Framing the National Spirit – Viewing and Reviewing Painting under the Revolution [Part 2]

By Nora A. Taylor

in The Country of Memory: Remaking the Past in Late Socialist Vietnam edited by Hue-Tam Ho Tai

the Communist Party from 1941 until 1956, outlined the task of the artist: “to draw from reality what is typical, what people can see at first glance, gather facts, ideas and contradictions into a lively picture, and indicate the right direction leading to the correct Future.”[8] Portraits were mostly considered trivial exercises in physiognomy and therefore irrelevant to the question of nationa, character, as were still lifes and interiors; therefore, they were not encouraged unless they were representations of important heads of state such as President Ho Chi Minh. Still, none of these topics were strictly forbidden unless they were thought in 3ome way to demean or degrade an aspect of national culture. Nudes and abstraction were the only subjects that were unconditionally banned from public display. Both were seen in official political discourse as “decadent Western bourgeois capitalist” notions to be avoided at all costs.[9] To Truong Chinh, counterrevolutionary art forms such as cubism, impressionism, surrealism, and dadaism were “gaudy mushrooms sprouted from the rotten wood of imperialist culture.”[10]

In the early 1960s, the regulations governing Arts Association artists were particularly strict and rigidly enforced. Several incidents involving artists and writers in the late 1950s had caused the Communist Party to pay close attention to the production of paintings and sculpture to ensure that artists were not going against the rules set by the Arts Association for the public display of artworks. The incidents in question involved a group of writers and artists who, at the first meetings of the Writers Association in 1956, had demanded greater freedom of expression and creative rights. These writers and artists were in fact asking to be allowed to produce “art for art’s sake,” a notion that went against Ho Chi Minh’s requirement for artists to follow the Maoist notion of “art for the service of the people.”[11] After publishing four issues of two art and literature journals entitled Humanism (Nhan Van) and Masterpieces (Giai Pham), several of the contributors were severely punished and sent to prison for “betraying the interests of the Communist Party, the Nation and the people of Vietnam.” The painters Nguyen Sy Ngoc (1919–90; student of the EBAI from 1939 to 1944) and Nguyen Sang (1923–88; student of the EBAI from 1940 to 1945) were directly affected by their involvement in this affair. Nguyen Sy Ngoc was sent to a labor camp for two years, and Nguyen Sang was barred from employment with the Arts Association.[12]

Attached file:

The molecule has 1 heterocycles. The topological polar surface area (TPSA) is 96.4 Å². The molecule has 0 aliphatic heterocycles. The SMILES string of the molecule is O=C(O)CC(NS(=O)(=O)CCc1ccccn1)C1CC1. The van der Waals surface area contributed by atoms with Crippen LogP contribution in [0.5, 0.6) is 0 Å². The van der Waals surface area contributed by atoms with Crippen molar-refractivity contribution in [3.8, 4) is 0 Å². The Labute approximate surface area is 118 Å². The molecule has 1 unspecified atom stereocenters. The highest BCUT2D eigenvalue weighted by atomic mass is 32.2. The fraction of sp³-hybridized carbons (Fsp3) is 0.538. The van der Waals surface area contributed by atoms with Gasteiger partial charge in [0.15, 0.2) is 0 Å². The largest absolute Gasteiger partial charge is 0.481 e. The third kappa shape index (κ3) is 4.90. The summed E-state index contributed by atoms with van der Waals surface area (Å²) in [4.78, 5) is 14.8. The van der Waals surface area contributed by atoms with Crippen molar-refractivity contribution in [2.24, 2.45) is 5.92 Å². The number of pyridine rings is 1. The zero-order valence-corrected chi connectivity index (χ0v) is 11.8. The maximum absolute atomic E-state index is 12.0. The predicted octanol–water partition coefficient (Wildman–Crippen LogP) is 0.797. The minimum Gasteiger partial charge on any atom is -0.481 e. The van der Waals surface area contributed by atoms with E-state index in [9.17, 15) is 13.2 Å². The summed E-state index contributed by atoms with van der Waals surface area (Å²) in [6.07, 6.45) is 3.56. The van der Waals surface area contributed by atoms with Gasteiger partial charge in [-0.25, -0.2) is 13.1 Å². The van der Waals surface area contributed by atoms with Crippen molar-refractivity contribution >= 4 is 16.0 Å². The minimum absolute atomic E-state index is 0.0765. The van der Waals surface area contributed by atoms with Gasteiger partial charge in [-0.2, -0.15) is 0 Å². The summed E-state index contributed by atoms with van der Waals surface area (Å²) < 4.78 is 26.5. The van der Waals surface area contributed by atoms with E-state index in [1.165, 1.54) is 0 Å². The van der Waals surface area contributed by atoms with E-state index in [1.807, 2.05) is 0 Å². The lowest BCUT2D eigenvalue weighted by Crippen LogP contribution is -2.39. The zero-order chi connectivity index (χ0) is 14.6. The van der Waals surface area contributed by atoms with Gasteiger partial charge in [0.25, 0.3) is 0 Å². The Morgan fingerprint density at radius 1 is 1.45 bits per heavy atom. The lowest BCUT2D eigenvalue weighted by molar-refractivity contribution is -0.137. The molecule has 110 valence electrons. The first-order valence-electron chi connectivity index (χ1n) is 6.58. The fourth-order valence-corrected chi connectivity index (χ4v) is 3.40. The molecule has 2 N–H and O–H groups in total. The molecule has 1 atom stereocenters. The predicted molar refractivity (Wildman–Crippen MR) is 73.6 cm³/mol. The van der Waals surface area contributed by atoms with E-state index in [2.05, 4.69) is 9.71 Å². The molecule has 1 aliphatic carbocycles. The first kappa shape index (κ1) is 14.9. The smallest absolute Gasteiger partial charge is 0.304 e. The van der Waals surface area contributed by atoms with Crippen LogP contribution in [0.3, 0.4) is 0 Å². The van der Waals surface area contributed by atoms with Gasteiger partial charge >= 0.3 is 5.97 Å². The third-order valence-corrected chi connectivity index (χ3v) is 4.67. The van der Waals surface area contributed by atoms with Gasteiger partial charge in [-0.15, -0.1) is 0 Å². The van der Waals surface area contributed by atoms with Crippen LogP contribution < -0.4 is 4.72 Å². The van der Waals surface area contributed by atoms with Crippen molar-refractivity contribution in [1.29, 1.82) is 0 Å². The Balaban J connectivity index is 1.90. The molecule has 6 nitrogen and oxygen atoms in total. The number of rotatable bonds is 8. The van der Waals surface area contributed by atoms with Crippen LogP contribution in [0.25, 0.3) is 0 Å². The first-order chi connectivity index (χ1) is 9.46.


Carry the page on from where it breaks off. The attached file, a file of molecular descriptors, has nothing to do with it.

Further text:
The other artists and writers involved were also banned from their previous positions and only gradually reintegrated into the artistic mainstream. The artists and writers involved in the criticism of the


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Communist Party’s policy toward art and the publication of the Humanism and Masterpieces journals were Communist Party members. Nguyen Sy Ngoc and Nguyen Sang had participated in the resistance movement against the French and had joined the Viet Minh in the mid1940s. Their criticism of the party came at a time when they thought it was not only safe but also necessary to make changes in the party’s cultural policy. Their comrades in China and the Soviet Union had recently admitted to errors in their handling of cultural matters. In China, the Communist Party had introduced a program of liberalization in art and literature known as “Let a Hundred Flowers Bloom” after Zhou Enlai’s proclamation to artists: “Let a hundred flowers bloom, let a hundred schools of thought contend.”[13] Whereas in China, writers and artists were allowed and even encouraged to speak out against shortcomings in their party’s policy, in Vietnam, after months of debate, the party decided to repress any movement toward greater creative freedom. This conservative policy toward the arts greatly affected the morale of artists during the 1960s and 1970s. Many of them felt paralyzed and unable to create. Nguyen Sy Ngoc, for example, was unable to produce more than one painting a year for the remainder of his life and spent most of his time drinking. According to his daughter, “After his years in a labor camp, he was not the same. He ended up spending his days drinking. He basically drank himself to death.”[14]

In order to understand the role of “marginality” or “dissent” in the 1960s and 1970s, it is helpful to examine in further detail the differences between works of art that were considered “acceptable” and those that were not. One example of “acceptable” illustrations of “national character” is a painting by Mai Van Hien (born in 1923, student at the EBAI from 1943 to 1945) entitled Meeting (Gap Nhau, 1954; fig. 4.1). The painting was praised when it was exhibited at the first National Art Exhibition in 1955 because the subject of a soldier meeting a peasant woman illustrates the idea of community and solidarity between the army and the common people. In the painting, a soldier converses with a woman on the Dien Bien Phu Trail who has visibly helped to carry provisions for the soldiers. On her yoke are two camouflaged baskets that she apparently has been carrying for some time, as her bare feet and rolledup trousers indicate. The mood of the painting is reflected in the artist’s simple descriptive style, which lends itself well to its content. The soldier and the woman appear friendly toward each other: the soldier is relaxed, his rifle is casually thrown over his shoulder, far from posing any threat to the woman, and the woman is smiling and concealing